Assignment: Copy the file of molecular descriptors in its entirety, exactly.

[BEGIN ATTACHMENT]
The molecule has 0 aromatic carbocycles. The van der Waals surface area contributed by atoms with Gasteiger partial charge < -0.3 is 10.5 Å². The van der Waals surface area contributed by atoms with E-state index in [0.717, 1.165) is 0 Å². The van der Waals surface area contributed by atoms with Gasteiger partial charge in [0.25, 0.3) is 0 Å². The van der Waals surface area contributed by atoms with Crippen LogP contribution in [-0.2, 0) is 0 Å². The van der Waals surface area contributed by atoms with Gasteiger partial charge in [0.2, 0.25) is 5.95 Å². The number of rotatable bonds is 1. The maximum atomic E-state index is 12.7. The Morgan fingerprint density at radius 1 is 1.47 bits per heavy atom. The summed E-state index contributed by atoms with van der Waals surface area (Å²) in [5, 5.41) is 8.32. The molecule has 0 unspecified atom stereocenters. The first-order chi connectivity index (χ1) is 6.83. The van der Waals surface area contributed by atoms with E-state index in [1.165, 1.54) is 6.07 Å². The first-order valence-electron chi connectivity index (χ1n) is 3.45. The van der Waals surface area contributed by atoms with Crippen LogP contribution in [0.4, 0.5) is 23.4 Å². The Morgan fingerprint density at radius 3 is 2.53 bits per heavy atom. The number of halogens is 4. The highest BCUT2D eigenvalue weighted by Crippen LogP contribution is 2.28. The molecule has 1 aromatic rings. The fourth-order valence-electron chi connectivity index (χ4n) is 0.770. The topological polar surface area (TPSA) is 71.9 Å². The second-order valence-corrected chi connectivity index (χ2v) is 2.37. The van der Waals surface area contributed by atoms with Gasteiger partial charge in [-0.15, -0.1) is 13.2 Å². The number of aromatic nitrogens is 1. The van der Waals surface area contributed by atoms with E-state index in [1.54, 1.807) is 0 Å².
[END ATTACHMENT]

The molecule has 0 aromatic carbocycles. The van der Waals surface area contributed by atoms with Gasteiger partial charge < -0.3 is 10.5 Å². The van der Waals surface area contributed by atoms with E-state index in [0.717, 1.165) is 0 Å². The van der Waals surface area contributed by atoms with Gasteiger partial charge in [0.25, 0.3) is 0 Å². The van der Waals surface area contributed by atoms with Crippen LogP contribution in [-0.2, 0) is 0 Å². The van der Waals surface area contributed by atoms with Gasteiger partial charge in [0.2, 0.25) is 5.95 Å². The number of rotatable bonds is 1. The maximum atomic E-state index is 12.7. The Morgan fingerprint density at radius 1 is 1.47 bits per heavy atom. The summed E-state index contributed by atoms with van der Waals surface area (Å²) in [5, 5.41) is 8.32. The molecule has 0 unspecified atom stereocenters. The first-order chi connectivity index (χ1) is 6.83. The van der Waals surface area contributed by atoms with E-state index in [1.165, 1.54) is 6.07 Å². The first-order valence-electron chi connectivity index (χ1n) is 3.45. The van der Waals surface area contributed by atoms with Crippen LogP contribution in [0.4, 0.5) is 23.4 Å². The Morgan fingerprint density at radius 3 is 2.53 bits per heavy atom. The number of halogens is 4. The highest BCUT2D eigenvalue weighted by Crippen LogP contribution is 2.28. The molecule has 1 aromatic rings. The fourth-order valence-electron chi connectivity index (χ4n) is 0.770. The topological polar surface area (TPSA) is 71.9 Å². The second-order valence-corrected chi connectivity index (χ2v) is 2.37. The van der Waals surface area contributed by atoms with Gasteiger partial charge in [-0.15, -0.1) is 13.2 Å². The number of aromatic nitrogens is 1. The van der Waals surface area contributed by atoms with E-state index in [1.54, 1.807) is 0 Å².